An article of mine that was published in Dawn Magazine on August 3rd, 2008.
If you look at Rameez now, you would never guess that he has had a long affair with drugs. He wears slick suits, designer eyewear and works for a conservative international bank.
Rameez spent his late teens and early 20s in drug-addled haze. He started doing drugs during his GCSE days in Islamabad. Initially he did soft drugs and did not get caught so the pattern continued when he moved to the US for his degree. It was much later in life when he nearly died of an overdose that he decided to quit. This is his story, as narrated by him.
A friend’s older brother who was studying in the US was home for vacations and introduced us to cocaine. At the time he told us that it was the real thing from Columbia. Getting drugs in Islamabad was not that easy 12 years ago, or may be we were not resourceful enough to know the right people but for the next six months, most of our waking hours were spent planning ways to get the best stuff at minimum cost. As we couldn’t afford cocaine and did not know how to procure it, we resorted to good ol’ charas or cannabis as it is known in the West.
When I started doing drugs, I thought I had changed – for the better. I used to be quite an angry and unhappy teenager or at least that’s what my mom used to say. My attitude changed after I started taking drugs, I was happier, spent time with my parents without getting into arguments, and did not pick fights with my younger sisters. I would not go out as much but stayed cooped up in my room with my friends doing drugs and my parents would be happy that I am home, no matter what I did in there; it could not be as bad as what I would get into if I was out on the streets. As my grades were always good, my parents never suspected anything unusual. At times, I think they perhaps chose not to suspect anything because it is impossible to miss the acrid smell of cannabis.
I went to California afterwards for my degree and tried just about every drug under the sun. I started off with marijuana which is herbal cannabis and soon moved to hashish. I was also part of the rave scene in Los Angeles so popping Ecstasy at parties was also part of the routine. Much to my parent’s chagrin, I decided to take a year off after graduation and do absolutely nothing. I moved up north, worked as a waiter and hung out with what most people call dubious characters. I was the wine waiter and had access to all kinds of liquor at discounted prices so I would mix drugs with alcohol and take whatever came my way. I also started taking heroine. I spent a year like this; living in a commune, working for about 25 hours a week and wasting the rest of my time in drug induced lethargy. My parents had no idea where I was, as I moved cities without taking any money from them. I called them twice in 16 months to let them know that I was alive.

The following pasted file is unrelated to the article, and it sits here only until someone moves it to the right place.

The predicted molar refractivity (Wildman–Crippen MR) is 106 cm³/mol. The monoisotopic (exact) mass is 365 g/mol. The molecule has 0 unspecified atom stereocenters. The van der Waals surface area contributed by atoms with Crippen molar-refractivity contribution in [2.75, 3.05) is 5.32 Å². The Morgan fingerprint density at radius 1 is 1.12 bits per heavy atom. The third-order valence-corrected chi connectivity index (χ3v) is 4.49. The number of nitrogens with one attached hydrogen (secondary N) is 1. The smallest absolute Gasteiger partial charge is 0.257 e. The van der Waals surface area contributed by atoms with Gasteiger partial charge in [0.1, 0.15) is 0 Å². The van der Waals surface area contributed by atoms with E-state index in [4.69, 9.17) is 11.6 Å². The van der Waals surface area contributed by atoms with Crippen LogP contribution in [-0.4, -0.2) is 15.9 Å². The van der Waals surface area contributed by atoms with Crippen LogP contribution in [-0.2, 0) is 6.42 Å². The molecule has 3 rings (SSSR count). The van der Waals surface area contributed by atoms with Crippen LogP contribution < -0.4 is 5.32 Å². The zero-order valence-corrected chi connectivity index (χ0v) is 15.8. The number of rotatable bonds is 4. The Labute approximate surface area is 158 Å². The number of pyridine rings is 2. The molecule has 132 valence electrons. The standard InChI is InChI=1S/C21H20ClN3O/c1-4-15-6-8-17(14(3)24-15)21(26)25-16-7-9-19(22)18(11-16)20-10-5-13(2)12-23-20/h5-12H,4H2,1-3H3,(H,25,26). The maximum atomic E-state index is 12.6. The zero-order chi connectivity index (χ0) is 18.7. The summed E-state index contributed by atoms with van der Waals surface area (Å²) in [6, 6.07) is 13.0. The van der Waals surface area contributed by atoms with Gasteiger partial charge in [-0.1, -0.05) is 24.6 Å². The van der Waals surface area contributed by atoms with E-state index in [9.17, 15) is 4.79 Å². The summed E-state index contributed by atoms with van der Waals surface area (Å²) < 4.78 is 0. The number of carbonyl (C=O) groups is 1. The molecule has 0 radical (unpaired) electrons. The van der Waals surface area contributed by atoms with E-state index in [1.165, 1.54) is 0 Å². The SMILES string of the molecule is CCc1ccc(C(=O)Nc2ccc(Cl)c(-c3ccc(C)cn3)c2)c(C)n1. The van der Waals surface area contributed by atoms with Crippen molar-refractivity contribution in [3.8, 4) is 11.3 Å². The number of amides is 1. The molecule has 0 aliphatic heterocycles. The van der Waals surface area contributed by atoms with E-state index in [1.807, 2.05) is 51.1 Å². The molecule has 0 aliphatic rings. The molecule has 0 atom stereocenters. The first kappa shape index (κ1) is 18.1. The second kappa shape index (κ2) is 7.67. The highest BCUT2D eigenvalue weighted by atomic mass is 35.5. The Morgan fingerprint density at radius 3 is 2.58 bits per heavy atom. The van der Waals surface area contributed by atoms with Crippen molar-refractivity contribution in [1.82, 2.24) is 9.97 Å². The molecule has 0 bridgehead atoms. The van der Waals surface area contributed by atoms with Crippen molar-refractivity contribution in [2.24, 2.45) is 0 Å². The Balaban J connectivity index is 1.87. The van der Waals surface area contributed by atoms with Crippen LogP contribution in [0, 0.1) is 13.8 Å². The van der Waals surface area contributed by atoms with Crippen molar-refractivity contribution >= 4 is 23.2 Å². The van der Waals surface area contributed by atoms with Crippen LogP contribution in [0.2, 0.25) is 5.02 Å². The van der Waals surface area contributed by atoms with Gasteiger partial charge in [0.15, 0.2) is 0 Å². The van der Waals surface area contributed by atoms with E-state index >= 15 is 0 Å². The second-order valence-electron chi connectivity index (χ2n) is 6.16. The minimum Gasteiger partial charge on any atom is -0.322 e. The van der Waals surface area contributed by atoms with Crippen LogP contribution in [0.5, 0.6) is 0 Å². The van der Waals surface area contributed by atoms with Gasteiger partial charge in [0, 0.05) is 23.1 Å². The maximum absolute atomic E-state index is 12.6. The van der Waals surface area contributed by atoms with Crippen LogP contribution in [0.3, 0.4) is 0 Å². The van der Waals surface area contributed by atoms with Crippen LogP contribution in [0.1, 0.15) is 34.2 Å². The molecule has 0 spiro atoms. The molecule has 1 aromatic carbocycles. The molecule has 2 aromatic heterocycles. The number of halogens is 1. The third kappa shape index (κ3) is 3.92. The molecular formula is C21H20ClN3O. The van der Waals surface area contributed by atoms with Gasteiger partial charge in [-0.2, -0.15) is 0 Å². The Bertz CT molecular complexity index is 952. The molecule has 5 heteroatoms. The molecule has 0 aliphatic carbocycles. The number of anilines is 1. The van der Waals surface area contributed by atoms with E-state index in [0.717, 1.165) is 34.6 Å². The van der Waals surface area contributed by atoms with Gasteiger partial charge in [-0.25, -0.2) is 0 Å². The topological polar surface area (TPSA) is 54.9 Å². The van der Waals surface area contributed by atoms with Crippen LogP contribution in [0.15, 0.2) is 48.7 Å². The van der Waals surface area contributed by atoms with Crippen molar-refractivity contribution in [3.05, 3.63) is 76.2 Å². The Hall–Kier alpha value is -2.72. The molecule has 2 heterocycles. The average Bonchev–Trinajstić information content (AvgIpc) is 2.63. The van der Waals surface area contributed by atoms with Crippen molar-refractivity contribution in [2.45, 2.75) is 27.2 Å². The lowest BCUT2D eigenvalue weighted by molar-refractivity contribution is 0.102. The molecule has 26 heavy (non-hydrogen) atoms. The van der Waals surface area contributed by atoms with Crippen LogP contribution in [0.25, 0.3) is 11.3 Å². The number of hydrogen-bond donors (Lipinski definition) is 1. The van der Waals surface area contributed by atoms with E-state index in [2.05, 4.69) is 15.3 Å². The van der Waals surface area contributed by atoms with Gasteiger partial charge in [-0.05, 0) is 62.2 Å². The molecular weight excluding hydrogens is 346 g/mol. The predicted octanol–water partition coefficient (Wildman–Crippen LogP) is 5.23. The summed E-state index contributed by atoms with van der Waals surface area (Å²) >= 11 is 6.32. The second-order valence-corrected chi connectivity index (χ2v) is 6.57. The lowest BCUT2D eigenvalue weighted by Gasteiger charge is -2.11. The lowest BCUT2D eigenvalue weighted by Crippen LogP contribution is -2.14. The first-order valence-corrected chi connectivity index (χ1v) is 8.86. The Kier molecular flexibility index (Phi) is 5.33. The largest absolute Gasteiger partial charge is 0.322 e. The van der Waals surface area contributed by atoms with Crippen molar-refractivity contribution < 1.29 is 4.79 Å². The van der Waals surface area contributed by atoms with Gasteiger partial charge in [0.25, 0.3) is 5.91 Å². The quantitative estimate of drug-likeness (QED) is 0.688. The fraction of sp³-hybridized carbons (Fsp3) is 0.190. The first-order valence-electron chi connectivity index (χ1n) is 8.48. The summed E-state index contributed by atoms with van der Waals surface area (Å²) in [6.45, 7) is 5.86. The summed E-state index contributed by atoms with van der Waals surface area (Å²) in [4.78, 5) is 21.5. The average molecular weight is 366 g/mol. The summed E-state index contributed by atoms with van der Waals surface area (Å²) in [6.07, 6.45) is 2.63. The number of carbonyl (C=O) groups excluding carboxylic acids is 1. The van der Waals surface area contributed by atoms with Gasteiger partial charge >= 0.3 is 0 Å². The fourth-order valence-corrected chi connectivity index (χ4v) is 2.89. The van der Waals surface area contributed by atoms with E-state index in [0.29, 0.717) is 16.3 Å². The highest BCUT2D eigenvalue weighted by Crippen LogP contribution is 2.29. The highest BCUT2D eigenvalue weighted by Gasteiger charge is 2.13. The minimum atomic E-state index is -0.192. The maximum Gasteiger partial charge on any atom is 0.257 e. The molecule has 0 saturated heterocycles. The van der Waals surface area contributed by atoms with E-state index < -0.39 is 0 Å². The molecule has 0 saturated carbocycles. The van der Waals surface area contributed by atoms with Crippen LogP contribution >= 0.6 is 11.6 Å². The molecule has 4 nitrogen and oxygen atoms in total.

Things changed for me that spring. I overdosed. I spent a day in a pool of my own urine and vomit. According to the doctors, it was a miracle that I did not go into cardiac arrest. I had abused my body far too long with so many substances in my blood that it was difficult for doctors to distinguish what it was that I had been taking. I spent three weeks in hospitals and was in and out of rehabilitation centres for the next two years. I was doing okay, but did not contact my family. I guess I feared rejection by them. Two years later when I was given a clean bill of health, I packed my bags and moved back to Pakistan. To my surprise, my family accepted me with open arms and like any good family, did not ask why and where had I vanished for three long years.
While talking to me, Rameez said he never gave too much thought to drugs when he started taking them and believes that the typical “just say no” lectures do not work with youngsters. “They never have and they never will,” said Rameez. Another factor that he believes contributed to his drug addiction is lack of communication with his parents and school authorities. No one at school or at home ever talked about what can happen if you take drugs and most people who start off rely on other people’s experiences about a particular drug. So you have teenagers who are either being told by people their age or older ones that popping a pill can take you to heaven and back while no authoritative figure is ever willing to discuss it with you. Young people are curious and want to try out new things just so that they can boast about it. Peers generally do not talk about the possible dangers of it.
Rameez does not know if talking to a counsellor or his parents would have helped him to say no to drugs when he was young but he strongly believes that most parents go into denial and that does not help matters at all. The only time that his dad ever spoke to him about his drug addiction and the three years of absence, he also categorically asked Rameez never to talk about his experience. “After putting them through so much trouble, this is the least I can do,” he said.
Rameez was blessed to get his life back but not everyone is either smart or lucky to take the reins back. It is time we came up with more innovative, practical and effective ways to get the message across, just saying no to drugs has not worked in the past nor will it work in the future.
The names of people and some of the locations have been changed for privacy.